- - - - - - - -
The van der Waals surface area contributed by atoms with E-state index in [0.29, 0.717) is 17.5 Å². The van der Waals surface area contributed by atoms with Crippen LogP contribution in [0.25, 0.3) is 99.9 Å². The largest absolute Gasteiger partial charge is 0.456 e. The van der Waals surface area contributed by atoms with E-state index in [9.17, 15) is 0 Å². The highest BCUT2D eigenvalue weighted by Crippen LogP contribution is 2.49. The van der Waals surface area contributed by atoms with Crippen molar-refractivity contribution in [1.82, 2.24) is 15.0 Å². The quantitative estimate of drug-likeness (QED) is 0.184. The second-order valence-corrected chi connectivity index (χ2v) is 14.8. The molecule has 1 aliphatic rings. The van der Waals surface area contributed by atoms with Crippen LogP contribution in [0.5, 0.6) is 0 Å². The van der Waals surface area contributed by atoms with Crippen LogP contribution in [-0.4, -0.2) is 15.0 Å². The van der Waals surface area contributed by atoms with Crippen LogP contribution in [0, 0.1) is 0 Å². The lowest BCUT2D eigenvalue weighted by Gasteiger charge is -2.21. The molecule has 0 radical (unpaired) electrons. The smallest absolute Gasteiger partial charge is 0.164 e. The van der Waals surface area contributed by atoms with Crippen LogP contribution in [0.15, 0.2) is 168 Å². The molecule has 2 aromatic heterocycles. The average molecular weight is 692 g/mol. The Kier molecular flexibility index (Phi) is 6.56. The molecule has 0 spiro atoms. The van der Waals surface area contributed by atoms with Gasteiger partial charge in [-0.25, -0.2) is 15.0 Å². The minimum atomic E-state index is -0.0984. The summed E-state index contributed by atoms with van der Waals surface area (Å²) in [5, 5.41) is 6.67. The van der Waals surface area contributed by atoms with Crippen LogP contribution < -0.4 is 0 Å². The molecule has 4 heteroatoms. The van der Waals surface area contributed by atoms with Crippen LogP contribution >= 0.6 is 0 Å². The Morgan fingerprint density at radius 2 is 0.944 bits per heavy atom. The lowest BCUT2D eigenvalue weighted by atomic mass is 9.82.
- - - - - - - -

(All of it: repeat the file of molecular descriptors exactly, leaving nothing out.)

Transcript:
The van der Waals surface area contributed by atoms with E-state index in [0.29, 0.717) is 17.5 Å². The van der Waals surface area contributed by atoms with Crippen LogP contribution in [0.25, 0.3) is 99.9 Å². The largest absolute Gasteiger partial charge is 0.456 e. The van der Waals surface area contributed by atoms with E-state index in [9.17, 15) is 0 Å². The highest BCUT2D eigenvalue weighted by Crippen LogP contribution is 2.49. The van der Waals surface area contributed by atoms with Crippen molar-refractivity contribution in [1.82, 2.24) is 15.0 Å². The quantitative estimate of drug-likeness (QED) is 0.184. The second-order valence-corrected chi connectivity index (χ2v) is 14.8. The molecule has 1 aliphatic rings. The van der Waals surface area contributed by atoms with Crippen LogP contribution in [0.5, 0.6) is 0 Å². The van der Waals surface area contributed by atoms with Crippen LogP contribution in [-0.4, -0.2) is 15.0 Å². The van der Waals surface area contributed by atoms with Crippen LogP contribution in [0, 0.1) is 0 Å². The lowest BCUT2D eigenvalue weighted by Gasteiger charge is -2.21. The molecule has 0 radical (unpaired) electrons. The smallest absolute Gasteiger partial charge is 0.164 e. The van der Waals surface area contributed by atoms with Crippen LogP contribution in [0.15, 0.2) is 168 Å². The molecule has 2 aromatic heterocycles. The average molecular weight is 692 g/mol. The Kier molecular flexibility index (Phi) is 6.56. The molecule has 0 spiro atoms. The van der Waals surface area contributed by atoms with Gasteiger partial charge in [-0.25, -0.2) is 15.0 Å². The minimum atomic E-state index is -0.0984. The summed E-state index contributed by atoms with van der Waals surface area (Å²) in [5, 5.41) is 6.67. The van der Waals surface area contributed by atoms with Crippen LogP contribution < -0.4 is 0 Å². The molecule has 4 heteroatoms. The van der Waals surface area contributed by atoms with Crippen LogP contribution >= 0.6 is 0 Å². The Morgan fingerprint density at radius 2 is 0.944 bits per heavy atom. The lowest BCUT2D eigenvalue weighted by atomic mass is 9.82.